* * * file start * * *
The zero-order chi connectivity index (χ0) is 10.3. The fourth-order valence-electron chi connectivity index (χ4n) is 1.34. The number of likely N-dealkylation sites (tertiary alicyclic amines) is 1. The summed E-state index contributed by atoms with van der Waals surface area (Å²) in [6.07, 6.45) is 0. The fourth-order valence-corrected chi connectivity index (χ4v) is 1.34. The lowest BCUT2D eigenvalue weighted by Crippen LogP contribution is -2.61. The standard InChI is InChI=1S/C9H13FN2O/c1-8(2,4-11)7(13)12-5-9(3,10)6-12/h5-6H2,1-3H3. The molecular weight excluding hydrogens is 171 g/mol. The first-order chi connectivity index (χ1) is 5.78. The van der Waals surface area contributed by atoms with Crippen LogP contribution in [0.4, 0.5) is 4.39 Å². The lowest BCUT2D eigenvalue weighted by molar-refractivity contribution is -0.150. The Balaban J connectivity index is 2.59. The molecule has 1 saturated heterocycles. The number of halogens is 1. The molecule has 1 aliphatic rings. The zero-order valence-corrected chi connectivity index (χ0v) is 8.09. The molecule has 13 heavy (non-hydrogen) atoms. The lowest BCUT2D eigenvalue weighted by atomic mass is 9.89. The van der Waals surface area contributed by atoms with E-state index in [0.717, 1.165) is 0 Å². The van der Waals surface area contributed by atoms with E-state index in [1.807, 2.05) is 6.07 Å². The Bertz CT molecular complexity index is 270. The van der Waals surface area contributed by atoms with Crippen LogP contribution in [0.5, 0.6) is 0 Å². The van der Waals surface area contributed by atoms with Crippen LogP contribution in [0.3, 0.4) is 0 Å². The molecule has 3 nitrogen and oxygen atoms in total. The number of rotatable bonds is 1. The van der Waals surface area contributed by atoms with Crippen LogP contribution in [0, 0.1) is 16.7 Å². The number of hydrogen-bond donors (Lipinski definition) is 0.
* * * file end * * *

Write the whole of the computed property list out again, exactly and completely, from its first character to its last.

The zero-order chi connectivity index (χ0) is 10.3. The fourth-order valence-electron chi connectivity index (χ4n) is 1.34. The number of likely N-dealkylation sites (tertiary alicyclic amines) is 1. The summed E-state index contributed by atoms with van der Waals surface area (Å²) in [6.07, 6.45) is 0. The fourth-order valence-corrected chi connectivity index (χ4v) is 1.34. The lowest BCUT2D eigenvalue weighted by Crippen LogP contribution is -2.61. The standard InChI is InChI=1S/C9H13FN2O/c1-8(2,4-11)7(13)12-5-9(3,10)6-12/h5-6H2,1-3H3. The molecular weight excluding hydrogens is 171 g/mol. The first-order chi connectivity index (χ1) is 5.78. The van der Waals surface area contributed by atoms with Crippen LogP contribution in [0.4, 0.5) is 4.39 Å². The lowest BCUT2D eigenvalue weighted by molar-refractivity contribution is -0.150. The Balaban J connectivity index is 2.59. The molecule has 1 saturated heterocycles. The number of halogens is 1. The molecule has 1 aliphatic rings. The zero-order valence-corrected chi connectivity index (χ0v) is 8.09. The molecule has 13 heavy (non-hydrogen) atoms. The lowest BCUT2D eigenvalue weighted by atomic mass is 9.89. The van der Waals surface area contributed by atoms with E-state index in [0.717, 1.165) is 0 Å². The van der Waals surface area contributed by atoms with E-state index in [1.807, 2.05) is 6.07 Å². The Bertz CT molecular complexity index is 270. The van der Waals surface area contributed by atoms with Crippen LogP contribution in [0.5, 0.6) is 0 Å². The van der Waals surface area contributed by atoms with Crippen LogP contribution in [0.3, 0.4) is 0 Å². The molecule has 3 nitrogen and oxygen atoms in total. The number of rotatable bonds is 1. The van der Waals surface area contributed by atoms with Crippen LogP contribution in [0, 0.1) is 16.7 Å². The number of hydrogen-bond donors (Lipinski definition) is 0.